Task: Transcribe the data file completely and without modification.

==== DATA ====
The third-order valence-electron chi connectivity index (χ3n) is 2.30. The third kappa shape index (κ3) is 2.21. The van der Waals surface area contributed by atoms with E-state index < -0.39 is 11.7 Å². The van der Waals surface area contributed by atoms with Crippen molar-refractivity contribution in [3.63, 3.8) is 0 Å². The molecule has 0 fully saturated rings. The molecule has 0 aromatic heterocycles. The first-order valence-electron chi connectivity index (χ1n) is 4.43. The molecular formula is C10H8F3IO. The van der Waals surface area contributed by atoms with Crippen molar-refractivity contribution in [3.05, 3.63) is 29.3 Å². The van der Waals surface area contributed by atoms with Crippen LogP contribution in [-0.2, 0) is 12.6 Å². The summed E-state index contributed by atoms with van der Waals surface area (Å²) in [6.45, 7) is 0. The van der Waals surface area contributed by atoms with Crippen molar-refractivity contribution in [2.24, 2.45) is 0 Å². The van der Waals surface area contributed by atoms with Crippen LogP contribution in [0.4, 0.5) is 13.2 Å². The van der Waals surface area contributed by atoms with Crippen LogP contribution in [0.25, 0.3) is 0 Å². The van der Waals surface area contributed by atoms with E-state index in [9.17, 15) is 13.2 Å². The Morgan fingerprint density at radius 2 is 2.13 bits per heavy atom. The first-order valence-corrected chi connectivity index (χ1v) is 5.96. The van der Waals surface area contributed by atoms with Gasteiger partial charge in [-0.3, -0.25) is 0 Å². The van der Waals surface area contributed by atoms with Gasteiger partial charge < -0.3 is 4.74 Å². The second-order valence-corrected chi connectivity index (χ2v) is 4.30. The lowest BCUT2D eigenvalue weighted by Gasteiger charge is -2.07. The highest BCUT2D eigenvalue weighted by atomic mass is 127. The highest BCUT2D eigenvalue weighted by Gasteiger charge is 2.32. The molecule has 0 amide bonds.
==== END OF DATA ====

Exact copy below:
The third-order valence-electron chi connectivity index (χ3n) is 2.30. The third kappa shape index (κ3) is 2.21. The van der Waals surface area contributed by atoms with E-state index < -0.39 is 11.7 Å². The van der Waals surface area contributed by atoms with Crippen molar-refractivity contribution in [3.63, 3.8) is 0 Å². The molecule has 0 fully saturated rings. The molecule has 0 aromatic heterocycles. The first-order valence-electron chi connectivity index (χ1n) is 4.43. The molecular formula is C10H8F3IO. The van der Waals surface area contributed by atoms with Crippen molar-refractivity contribution in [3.05, 3.63) is 29.3 Å². The van der Waals surface area contributed by atoms with Crippen LogP contribution in [-0.2, 0) is 12.6 Å². The summed E-state index contributed by atoms with van der Waals surface area (Å²) in [6.45, 7) is 0. The van der Waals surface area contributed by atoms with Crippen molar-refractivity contribution in [2.24, 2.45) is 0 Å². The van der Waals surface area contributed by atoms with Crippen LogP contribution in [0.4, 0.5) is 13.2 Å². The van der Waals surface area contributed by atoms with Crippen LogP contribution in [0.25, 0.3) is 0 Å². The van der Waals surface area contributed by atoms with E-state index in [9.17, 15) is 13.2 Å². The Morgan fingerprint density at radius 2 is 2.13 bits per heavy atom. The first-order valence-corrected chi connectivity index (χ1v) is 5.96. The van der Waals surface area contributed by atoms with Gasteiger partial charge in [-0.3, -0.25) is 0 Å². The van der Waals surface area contributed by atoms with Gasteiger partial charge < -0.3 is 4.74 Å². The second-order valence-corrected chi connectivity index (χ2v) is 4.30. The lowest BCUT2D eigenvalue weighted by Gasteiger charge is -2.07. The highest BCUT2D eigenvalue weighted by atomic mass is 127. The highest BCUT2D eigenvalue weighted by Gasteiger charge is 2.32. The molecule has 0 amide bonds.